Opening doors and hearts to nature

White said a change isn't going to come from the government so ith as to come from the individual people who want to make changes to their own land, environment and life. That's where the free classes come in. There's a sign out front that advertises various classes offered throughout the winter and summer. There's hands on gardening, how to preserve food and presentations that focus on emotional freedom. White said she wants to reinstitute the skills that have been lost over the years.

"It's so empowering to walk out the front door and have a culinary herb garden right there where I can pick my herbs and bring them inside to make tea. It's so simple and isn't new, this is the way I've lived all my life and I'm finding people want to know how to live that way again," said White. "The skills and knowledge have been lost and it's not a criticism, but people just haven't been taught to think about these things."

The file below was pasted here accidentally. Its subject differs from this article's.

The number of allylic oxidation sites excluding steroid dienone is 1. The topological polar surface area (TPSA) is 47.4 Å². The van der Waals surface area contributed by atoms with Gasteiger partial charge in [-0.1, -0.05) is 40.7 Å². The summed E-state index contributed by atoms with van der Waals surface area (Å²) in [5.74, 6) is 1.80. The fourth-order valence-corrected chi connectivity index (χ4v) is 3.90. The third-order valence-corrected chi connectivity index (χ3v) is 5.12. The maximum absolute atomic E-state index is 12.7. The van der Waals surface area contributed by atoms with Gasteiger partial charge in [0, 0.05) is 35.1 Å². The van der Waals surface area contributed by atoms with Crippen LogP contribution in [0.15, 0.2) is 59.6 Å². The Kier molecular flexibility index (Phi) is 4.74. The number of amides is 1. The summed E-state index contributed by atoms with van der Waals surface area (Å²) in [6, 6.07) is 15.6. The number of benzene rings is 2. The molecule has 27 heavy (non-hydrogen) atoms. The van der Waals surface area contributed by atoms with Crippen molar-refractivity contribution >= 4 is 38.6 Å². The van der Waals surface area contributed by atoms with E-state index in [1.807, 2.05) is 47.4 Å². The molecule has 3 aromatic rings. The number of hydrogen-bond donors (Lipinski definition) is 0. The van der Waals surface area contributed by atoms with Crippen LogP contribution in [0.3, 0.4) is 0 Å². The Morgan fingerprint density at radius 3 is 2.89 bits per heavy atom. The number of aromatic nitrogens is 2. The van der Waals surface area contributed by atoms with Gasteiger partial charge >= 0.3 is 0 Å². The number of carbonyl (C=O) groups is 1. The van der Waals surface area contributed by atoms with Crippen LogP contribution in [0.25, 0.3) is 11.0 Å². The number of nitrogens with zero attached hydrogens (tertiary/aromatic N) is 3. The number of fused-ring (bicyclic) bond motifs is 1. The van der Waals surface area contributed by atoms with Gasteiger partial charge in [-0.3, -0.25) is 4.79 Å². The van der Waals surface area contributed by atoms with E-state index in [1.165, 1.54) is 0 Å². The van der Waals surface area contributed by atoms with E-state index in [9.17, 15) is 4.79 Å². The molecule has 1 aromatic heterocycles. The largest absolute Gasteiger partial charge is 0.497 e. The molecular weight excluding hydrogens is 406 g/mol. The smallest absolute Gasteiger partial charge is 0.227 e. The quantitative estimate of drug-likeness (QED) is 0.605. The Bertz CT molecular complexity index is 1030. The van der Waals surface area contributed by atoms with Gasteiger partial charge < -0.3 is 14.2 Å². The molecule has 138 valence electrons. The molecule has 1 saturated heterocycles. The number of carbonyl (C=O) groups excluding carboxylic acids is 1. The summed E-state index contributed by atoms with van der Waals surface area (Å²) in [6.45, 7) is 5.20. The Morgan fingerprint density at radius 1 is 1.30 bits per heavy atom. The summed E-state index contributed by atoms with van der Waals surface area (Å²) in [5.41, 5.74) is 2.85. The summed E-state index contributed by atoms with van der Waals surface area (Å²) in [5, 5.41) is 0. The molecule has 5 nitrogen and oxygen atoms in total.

Living through the Earth means more than just growing food and avoiding pesticides and fertilizer. There is no lawn because that disturbs the natural ecosystem, said White, and the pond is completely natural. Because of this, enough animals to fill a small zoo share their living space"deer, ducks, woodchucks, birds, squirrels, woodpeckers, chipmunks, Canadian geese and occasional appearances by some special friends.

"We watched a beautiful weasel walk by our toes when we were sitting on the porch one day and a falcon comes to watch the birds at our feeders. Sometimes a coyote will wander through and a beaver just moved in this fall we see footprints and streaks their tails make in the snow around the pond," said White. "We've never been bothered by bugs because of all the frogs, snakes, bats and birds that eat them. People don't understand the balance and how we throw it off all the time without even thinking."

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